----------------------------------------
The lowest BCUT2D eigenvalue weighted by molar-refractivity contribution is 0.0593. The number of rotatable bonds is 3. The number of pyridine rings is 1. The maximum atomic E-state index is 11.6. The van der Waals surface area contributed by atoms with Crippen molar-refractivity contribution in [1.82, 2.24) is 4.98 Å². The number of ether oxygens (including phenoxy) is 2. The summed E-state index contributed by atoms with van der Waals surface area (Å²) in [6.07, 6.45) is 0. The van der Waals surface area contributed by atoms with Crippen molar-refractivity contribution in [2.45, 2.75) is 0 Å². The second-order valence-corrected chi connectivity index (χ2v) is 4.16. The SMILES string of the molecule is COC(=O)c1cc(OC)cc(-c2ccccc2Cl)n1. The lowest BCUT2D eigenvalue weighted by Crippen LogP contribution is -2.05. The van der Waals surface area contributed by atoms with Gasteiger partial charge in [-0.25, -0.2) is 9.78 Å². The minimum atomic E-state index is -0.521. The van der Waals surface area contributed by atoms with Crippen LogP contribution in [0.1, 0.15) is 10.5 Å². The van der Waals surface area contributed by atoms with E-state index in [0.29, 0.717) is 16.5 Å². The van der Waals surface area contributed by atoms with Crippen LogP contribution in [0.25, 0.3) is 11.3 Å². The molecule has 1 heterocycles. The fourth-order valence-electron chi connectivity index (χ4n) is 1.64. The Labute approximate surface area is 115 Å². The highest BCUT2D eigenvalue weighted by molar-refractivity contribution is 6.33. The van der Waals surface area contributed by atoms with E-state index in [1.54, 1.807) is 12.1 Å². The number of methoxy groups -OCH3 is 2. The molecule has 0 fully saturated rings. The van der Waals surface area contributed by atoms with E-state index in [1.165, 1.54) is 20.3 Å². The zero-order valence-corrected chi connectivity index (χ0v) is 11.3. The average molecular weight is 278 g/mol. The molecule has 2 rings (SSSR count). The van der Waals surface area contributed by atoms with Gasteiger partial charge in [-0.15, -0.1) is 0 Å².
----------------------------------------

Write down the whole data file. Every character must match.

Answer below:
The lowest BCUT2D eigenvalue weighted by molar-refractivity contribution is 0.0593. The number of rotatable bonds is 3. The number of pyridine rings is 1. The maximum atomic E-state index is 11.6. The van der Waals surface area contributed by atoms with Crippen molar-refractivity contribution in [1.82, 2.24) is 4.98 Å². The number of ether oxygens (including phenoxy) is 2. The summed E-state index contributed by atoms with van der Waals surface area (Å²) in [6.07, 6.45) is 0. The van der Waals surface area contributed by atoms with Crippen molar-refractivity contribution in [2.45, 2.75) is 0 Å². The second-order valence-corrected chi connectivity index (χ2v) is 4.16. The SMILES string of the molecule is COC(=O)c1cc(OC)cc(-c2ccccc2Cl)n1. The lowest BCUT2D eigenvalue weighted by Crippen LogP contribution is -2.05. The van der Waals surface area contributed by atoms with Gasteiger partial charge in [-0.25, -0.2) is 9.78 Å². The minimum atomic E-state index is -0.521. The van der Waals surface area contributed by atoms with Crippen LogP contribution in [0.1, 0.15) is 10.5 Å². The van der Waals surface area contributed by atoms with E-state index in [0.29, 0.717) is 16.5 Å². The van der Waals surface area contributed by atoms with Crippen LogP contribution in [0.25, 0.3) is 11.3 Å². The molecule has 1 heterocycles. The fourth-order valence-electron chi connectivity index (χ4n) is 1.64. The Labute approximate surface area is 115 Å². The highest BCUT2D eigenvalue weighted by molar-refractivity contribution is 6.33. The van der Waals surface area contributed by atoms with E-state index in [1.54, 1.807) is 12.1 Å². The number of methoxy groups -OCH3 is 2. The molecule has 0 fully saturated rings. The van der Waals surface area contributed by atoms with E-state index in [1.165, 1.54) is 20.3 Å². The zero-order valence-corrected chi connectivity index (χ0v) is 11.3. The average molecular weight is 278 g/mol. The molecule has 2 rings (SSSR count). The van der Waals surface area contributed by atoms with Gasteiger partial charge in [-0.15, -0.1) is 0 Å².